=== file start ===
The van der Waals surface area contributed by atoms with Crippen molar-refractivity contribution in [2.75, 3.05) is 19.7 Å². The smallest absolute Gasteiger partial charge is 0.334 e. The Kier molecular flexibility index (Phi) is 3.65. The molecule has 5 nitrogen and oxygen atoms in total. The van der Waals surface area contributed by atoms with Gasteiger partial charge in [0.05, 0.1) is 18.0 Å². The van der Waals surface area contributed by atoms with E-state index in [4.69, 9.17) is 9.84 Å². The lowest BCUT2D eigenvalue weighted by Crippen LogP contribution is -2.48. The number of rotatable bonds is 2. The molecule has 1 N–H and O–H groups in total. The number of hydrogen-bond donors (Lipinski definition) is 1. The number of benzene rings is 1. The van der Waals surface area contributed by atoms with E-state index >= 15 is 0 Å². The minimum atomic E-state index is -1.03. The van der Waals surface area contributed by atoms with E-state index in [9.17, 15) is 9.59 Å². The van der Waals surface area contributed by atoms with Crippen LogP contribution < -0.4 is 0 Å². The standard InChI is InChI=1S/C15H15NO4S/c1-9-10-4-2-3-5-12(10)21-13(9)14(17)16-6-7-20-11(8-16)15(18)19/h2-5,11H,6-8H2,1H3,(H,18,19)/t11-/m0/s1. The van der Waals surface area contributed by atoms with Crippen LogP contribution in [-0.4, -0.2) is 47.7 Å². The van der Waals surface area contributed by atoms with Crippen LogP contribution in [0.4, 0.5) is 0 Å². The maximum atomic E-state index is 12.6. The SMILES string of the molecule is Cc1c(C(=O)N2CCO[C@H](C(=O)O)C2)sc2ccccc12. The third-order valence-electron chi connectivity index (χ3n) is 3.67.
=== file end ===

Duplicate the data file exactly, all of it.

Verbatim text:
The van der Waals surface area contributed by atoms with Crippen molar-refractivity contribution in [2.75, 3.05) is 19.7 Å². The smallest absolute Gasteiger partial charge is 0.334 e. The Kier molecular flexibility index (Phi) is 3.65. The molecule has 5 nitrogen and oxygen atoms in total. The van der Waals surface area contributed by atoms with Gasteiger partial charge in [0.05, 0.1) is 18.0 Å². The van der Waals surface area contributed by atoms with E-state index in [4.69, 9.17) is 9.84 Å². The lowest BCUT2D eigenvalue weighted by Crippen LogP contribution is -2.48. The number of rotatable bonds is 2. The molecule has 1 N–H and O–H groups in total. The number of hydrogen-bond donors (Lipinski definition) is 1. The number of benzene rings is 1. The van der Waals surface area contributed by atoms with E-state index >= 15 is 0 Å². The minimum atomic E-state index is -1.03. The van der Waals surface area contributed by atoms with E-state index in [9.17, 15) is 9.59 Å². The van der Waals surface area contributed by atoms with Crippen LogP contribution < -0.4 is 0 Å². The standard InChI is InChI=1S/C15H15NO4S/c1-9-10-4-2-3-5-12(10)21-13(9)14(17)16-6-7-20-11(8-16)15(18)19/h2-5,11H,6-8H2,1H3,(H,18,19)/t11-/m0/s1. The van der Waals surface area contributed by atoms with Crippen LogP contribution in [-0.4, -0.2) is 47.7 Å². The van der Waals surface area contributed by atoms with Crippen LogP contribution in [0.4, 0.5) is 0 Å². The maximum atomic E-state index is 12.6. The SMILES string of the molecule is Cc1c(C(=O)N2CCO[C@H](C(=O)O)C2)sc2ccccc12. The third-order valence-electron chi connectivity index (χ3n) is 3.67.